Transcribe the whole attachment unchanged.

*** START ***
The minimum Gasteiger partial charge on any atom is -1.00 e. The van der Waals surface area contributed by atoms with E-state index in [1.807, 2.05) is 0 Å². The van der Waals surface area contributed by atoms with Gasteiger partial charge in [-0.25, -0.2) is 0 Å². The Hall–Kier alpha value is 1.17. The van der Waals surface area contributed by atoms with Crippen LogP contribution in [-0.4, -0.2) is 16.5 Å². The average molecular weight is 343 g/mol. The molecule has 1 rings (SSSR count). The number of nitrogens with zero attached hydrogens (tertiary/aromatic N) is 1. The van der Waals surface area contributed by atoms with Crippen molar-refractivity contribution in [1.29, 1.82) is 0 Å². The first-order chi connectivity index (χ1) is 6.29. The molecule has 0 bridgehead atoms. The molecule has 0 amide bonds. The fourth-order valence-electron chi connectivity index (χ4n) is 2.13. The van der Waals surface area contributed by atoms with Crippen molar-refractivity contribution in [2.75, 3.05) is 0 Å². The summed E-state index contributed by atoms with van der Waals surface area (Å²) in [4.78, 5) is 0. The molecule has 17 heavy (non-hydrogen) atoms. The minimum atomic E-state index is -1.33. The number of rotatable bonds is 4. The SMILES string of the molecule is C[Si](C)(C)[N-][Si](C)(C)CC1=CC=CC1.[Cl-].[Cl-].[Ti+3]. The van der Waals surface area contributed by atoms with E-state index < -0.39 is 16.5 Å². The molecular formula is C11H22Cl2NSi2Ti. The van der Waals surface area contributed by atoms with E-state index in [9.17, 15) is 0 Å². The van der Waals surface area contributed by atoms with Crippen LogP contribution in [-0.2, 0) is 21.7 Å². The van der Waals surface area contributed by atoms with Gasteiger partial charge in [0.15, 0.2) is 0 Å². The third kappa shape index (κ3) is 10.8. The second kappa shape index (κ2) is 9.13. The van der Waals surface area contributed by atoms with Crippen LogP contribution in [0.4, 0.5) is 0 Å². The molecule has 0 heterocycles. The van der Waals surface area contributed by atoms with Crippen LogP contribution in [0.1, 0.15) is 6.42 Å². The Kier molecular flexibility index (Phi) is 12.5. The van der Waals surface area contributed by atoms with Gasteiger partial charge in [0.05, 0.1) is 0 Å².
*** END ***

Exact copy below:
The minimum Gasteiger partial charge on any atom is -1.00 e. The van der Waals surface area contributed by atoms with E-state index in [1.807, 2.05) is 0 Å². The van der Waals surface area contributed by atoms with Gasteiger partial charge in [-0.25, -0.2) is 0 Å². The Hall–Kier alpha value is 1.17. The van der Waals surface area contributed by atoms with Crippen LogP contribution in [-0.4, -0.2) is 16.5 Å². The average molecular weight is 343 g/mol. The molecule has 1 rings (SSSR count). The number of nitrogens with zero attached hydrogens (tertiary/aromatic N) is 1. The van der Waals surface area contributed by atoms with Crippen molar-refractivity contribution in [1.29, 1.82) is 0 Å². The first-order chi connectivity index (χ1) is 6.29. The molecule has 0 bridgehead atoms. The molecule has 0 amide bonds. The fourth-order valence-electron chi connectivity index (χ4n) is 2.13. The van der Waals surface area contributed by atoms with Crippen molar-refractivity contribution in [2.75, 3.05) is 0 Å². The summed E-state index contributed by atoms with van der Waals surface area (Å²) in [4.78, 5) is 0. The molecule has 17 heavy (non-hydrogen) atoms. The minimum atomic E-state index is -1.33. The number of rotatable bonds is 4. The SMILES string of the molecule is C[Si](C)(C)[N-][Si](C)(C)CC1=CC=CC1.[Cl-].[Cl-].[Ti+3]. The van der Waals surface area contributed by atoms with E-state index < -0.39 is 16.5 Å². The molecular formula is C11H22Cl2NSi2Ti. The van der Waals surface area contributed by atoms with E-state index in [9.17, 15) is 0 Å². The van der Waals surface area contributed by atoms with Crippen LogP contribution in [-0.2, 0) is 21.7 Å². The van der Waals surface area contributed by atoms with Gasteiger partial charge in [0.15, 0.2) is 0 Å². The third kappa shape index (κ3) is 10.8. The second kappa shape index (κ2) is 9.13. The van der Waals surface area contributed by atoms with Crippen LogP contribution in [0.4, 0.5) is 0 Å². The molecule has 0 heterocycles. The van der Waals surface area contributed by atoms with Crippen LogP contribution in [0.1, 0.15) is 6.42 Å². The Kier molecular flexibility index (Phi) is 12.5. The van der Waals surface area contributed by atoms with Gasteiger partial charge in [0.05, 0.1) is 0 Å².